Dixon holds off hard-charging team-mate Rosenqvist to take Mid-Ohio victory

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Credit: Chris Owens / Courtesy of IndyCar

Scott Dixon has scored his sixth victory at the Mid-Ohio Sports Car Course in the NTT IndyCar Series after holding off his Chip Ganassi Racing team-mate Felix Rosenqvist in an intense late-race battle. Dixon utilized a two-stop strategy to get himself to the lead of the race for the final stages of the race, but a hard-charging Rosenqvist on a three-stop strategy closed in to literally push him all the way to the chequered flag.

Elsewhere, championship-leader Josef Newgarden spun after contact with Ryan Hunter-Reay on the final lap of the race to fall from fourth place to fourteenth. As a result, his championship lead has now been reduced to just seventeen points over Alexander Rossi with just four races remaining in the season.

As was the case twelve months ago, strategy played a defining role in the outcome of the race at Mid-Ohio. Just like last year, the teams and drivers had a choice as to whether to comfortably make the race distance on a three-stop pit-strategy or to try and stretch their fuel and tyres to make it on just two-stops.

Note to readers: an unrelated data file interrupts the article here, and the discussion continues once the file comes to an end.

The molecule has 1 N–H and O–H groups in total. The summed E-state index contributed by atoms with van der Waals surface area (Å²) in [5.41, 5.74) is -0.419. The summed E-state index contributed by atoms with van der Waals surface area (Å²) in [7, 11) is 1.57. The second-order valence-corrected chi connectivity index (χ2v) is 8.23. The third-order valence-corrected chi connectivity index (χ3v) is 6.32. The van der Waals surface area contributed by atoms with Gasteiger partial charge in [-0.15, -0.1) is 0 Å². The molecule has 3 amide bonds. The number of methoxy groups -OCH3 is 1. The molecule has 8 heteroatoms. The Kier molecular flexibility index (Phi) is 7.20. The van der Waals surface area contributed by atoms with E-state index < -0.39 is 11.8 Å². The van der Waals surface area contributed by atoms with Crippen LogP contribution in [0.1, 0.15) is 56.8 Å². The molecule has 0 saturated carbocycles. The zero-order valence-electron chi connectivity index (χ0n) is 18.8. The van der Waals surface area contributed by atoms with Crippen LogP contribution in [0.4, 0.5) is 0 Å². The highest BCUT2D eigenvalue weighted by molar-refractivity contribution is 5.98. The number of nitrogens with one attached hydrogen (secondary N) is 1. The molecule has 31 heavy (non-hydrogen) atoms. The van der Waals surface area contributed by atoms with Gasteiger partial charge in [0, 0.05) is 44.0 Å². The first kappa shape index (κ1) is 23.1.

Most of the field made their strategic intentions known fairly early on. After the initial pit window for the three-stoppers came and went shortly after the first ten laps, it looked as though only Dixon, Rossi, pole-sitter Will Power, Rosenqvist and Spencer Pigot would be attempting to make it to the end on two-stops, with the rest of the field having committed to a three-stop strategy due to their early stops.

As the two-stoppers came to their first pit-stops of the race, the lead would change hands as Rosenqvist passed Power at the end of the backstretch. Rosenqvist, Power and Dixon would soon make their pit-stops, with Rossi and Pigot pitting just before after falling back with aging tyres.

During the mid-stages of the race, Rosenqvist made a somewhat surprising pit-stop to seemingly switch from a two-stop strategy to a three-stop strategy. However, Ganassi would state soon after that this had been the plan for Felix all along. His pace in his second stint saw him come out well ahead of the other three-stopping drivers; with Felix hoping that his two-stopping rivals would encounter issues at the end of the race so that he could try and fight for his maiden IndyCar victory.